Histoplasma complement fixation is a blood test that checks for signs of infection due to a fungus called Histoplasma capsulatum (H. capsulatum). Some people who breathe in particles of this fungus may get an infection called histoplasmosis.
A blood sample is needed. For information on how this is done, see: Venipuncture
The complement fixation test looks to see if the body has produced antibodies to a certain antigen (a substance that triggers an immune response) -- in this case, the Histoplasma capsulatum fungus. If antibodies are present, they attach to the antigen. This combination activates, or "fixes" complement, and this activation can be measured. That is why the test is called "complement fixation."
The test looks for antibodies in the clear liquid part of the blood (serum). The general term for this method is called serology.
There is no special preparation for the test.
You may feel a prick or stinging sensation when the needle is inserted to draw your blood. Some people may have moderate pain. Afterward, there may be some throbbing.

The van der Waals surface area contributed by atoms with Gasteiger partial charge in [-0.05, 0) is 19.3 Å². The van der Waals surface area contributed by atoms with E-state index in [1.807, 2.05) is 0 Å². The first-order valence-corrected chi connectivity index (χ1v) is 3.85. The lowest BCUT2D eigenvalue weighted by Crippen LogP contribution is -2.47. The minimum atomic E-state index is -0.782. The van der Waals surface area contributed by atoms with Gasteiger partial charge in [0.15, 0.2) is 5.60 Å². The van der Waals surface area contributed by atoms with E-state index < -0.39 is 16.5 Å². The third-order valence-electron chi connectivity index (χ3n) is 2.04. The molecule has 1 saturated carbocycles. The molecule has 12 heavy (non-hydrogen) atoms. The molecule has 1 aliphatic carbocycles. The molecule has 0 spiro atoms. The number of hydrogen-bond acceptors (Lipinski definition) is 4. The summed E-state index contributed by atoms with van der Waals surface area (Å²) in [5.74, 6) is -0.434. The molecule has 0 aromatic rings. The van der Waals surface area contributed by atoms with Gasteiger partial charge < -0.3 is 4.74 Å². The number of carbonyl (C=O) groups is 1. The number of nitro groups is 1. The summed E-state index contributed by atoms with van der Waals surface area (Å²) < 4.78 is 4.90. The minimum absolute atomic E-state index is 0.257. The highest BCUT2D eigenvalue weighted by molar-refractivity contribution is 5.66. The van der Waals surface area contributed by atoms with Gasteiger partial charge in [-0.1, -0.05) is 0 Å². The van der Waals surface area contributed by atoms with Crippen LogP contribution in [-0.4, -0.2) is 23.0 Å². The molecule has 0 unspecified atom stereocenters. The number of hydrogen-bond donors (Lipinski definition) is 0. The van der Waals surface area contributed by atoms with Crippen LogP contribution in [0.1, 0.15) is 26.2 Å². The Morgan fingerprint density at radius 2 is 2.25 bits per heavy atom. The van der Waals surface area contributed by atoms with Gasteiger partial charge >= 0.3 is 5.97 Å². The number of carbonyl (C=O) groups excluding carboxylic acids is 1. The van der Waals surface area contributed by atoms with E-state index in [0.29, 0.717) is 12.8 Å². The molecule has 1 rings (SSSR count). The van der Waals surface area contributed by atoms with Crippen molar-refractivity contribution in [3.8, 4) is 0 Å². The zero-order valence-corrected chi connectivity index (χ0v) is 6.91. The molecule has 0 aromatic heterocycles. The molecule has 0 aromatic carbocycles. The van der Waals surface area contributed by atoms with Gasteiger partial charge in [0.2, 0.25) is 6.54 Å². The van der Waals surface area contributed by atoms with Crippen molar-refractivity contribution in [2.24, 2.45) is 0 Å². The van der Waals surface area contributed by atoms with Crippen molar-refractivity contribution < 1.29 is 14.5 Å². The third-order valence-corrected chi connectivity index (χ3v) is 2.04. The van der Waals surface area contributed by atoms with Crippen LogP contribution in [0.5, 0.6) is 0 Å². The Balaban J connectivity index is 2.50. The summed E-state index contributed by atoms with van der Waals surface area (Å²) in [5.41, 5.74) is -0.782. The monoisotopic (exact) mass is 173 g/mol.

Histoplasma complement fixation is one of the most commonly used methods to test for a fungal infection caused by H. capsulatum.
The absence of antibodies (negative test) is normal.
Abnormal results may mean you have an active histoplasmosis infection.
People who have been exposed to H. capsulatum in the past may also have antibodies to it, often at low levels. However, they may not have shown signs of illness.
Note: In the first stage of an illness, few antibodies may be detected. Antibody production increases during the course of an infection. For this reason, tests are often repeated several weeks after the first test.
Veins and arteries vary in size from one patient to another and from one side of the body to the other. Obtaining a blood sample from some people may be more difficult than from others.
Other risks associated with having blood drawn are slight but may include:
Histoplasma antibody test
Kauffman CA. Histoplasmosis. In: Goldman L, Ausiello D, eds. Cecil Medicine. 23rd ed. Philadelphia, Pa: Saunders Elsevier; 2007:chap 353.
Deepe GS Jr. Histoplasma capsulatum. In: Mandell GL, Bennett JE, Dolin R, eds. Principles and Practice of Infectious Diseases. 7th ed. Philadelphia, Pa: Elsevier Churchill Livingstone; 2009:chap 264.
Updated by: David C. Dugdale, III, MD, Professor of Medicine, Division of General Medicine, Department of Medicine, University of Washington School of Medicine; Jatin M. Vyas, MD, PhD, Assistant Professor in Medicine, Harvard Medical School, Assistant in Medicine, Division of Infectious Disease, Department of Medicine, Massachusetts General Hospital. Also reviewed by David Zieve, MD, MHA, Medical Director, A.D.A.M., Inc.
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